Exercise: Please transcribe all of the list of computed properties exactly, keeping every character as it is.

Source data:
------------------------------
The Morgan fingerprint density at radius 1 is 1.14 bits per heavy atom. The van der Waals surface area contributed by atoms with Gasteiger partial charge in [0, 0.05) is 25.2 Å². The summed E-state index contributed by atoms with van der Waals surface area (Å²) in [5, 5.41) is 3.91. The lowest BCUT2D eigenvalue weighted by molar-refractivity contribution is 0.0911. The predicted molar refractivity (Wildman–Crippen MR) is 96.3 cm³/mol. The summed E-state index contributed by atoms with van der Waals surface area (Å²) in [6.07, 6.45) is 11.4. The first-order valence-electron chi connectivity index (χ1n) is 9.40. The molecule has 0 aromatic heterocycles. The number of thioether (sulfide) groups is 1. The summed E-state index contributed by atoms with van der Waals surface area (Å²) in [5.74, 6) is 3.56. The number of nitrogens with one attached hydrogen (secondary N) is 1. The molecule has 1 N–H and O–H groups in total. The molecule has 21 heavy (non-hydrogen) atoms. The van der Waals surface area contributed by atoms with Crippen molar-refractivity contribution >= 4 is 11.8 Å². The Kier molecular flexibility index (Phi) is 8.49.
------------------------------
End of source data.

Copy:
The Morgan fingerprint density at radius 1 is 1.14 bits per heavy atom. The van der Waals surface area contributed by atoms with Gasteiger partial charge in [0, 0.05) is 25.2 Å². The summed E-state index contributed by atoms with van der Waals surface area (Å²) in [5, 5.41) is 3.91. The lowest BCUT2D eigenvalue weighted by molar-refractivity contribution is 0.0911. The predicted molar refractivity (Wildman–Crippen MR) is 96.3 cm³/mol. The summed E-state index contributed by atoms with van der Waals surface area (Å²) in [6.07, 6.45) is 11.4. The first-order valence-electron chi connectivity index (χ1n) is 9.40. The molecule has 0 aromatic heterocycles. The number of thioether (sulfide) groups is 1. The summed E-state index contributed by atoms with van der Waals surface area (Å²) in [5.74, 6) is 3.56. The number of nitrogens with one attached hydrogen (secondary N) is 1. The molecule has 1 N–H and O–H groups in total. The molecule has 21 heavy (non-hydrogen) atoms. The van der Waals surface area contributed by atoms with Crippen molar-refractivity contribution >= 4 is 11.8 Å². The Kier molecular flexibility index (Phi) is 8.49.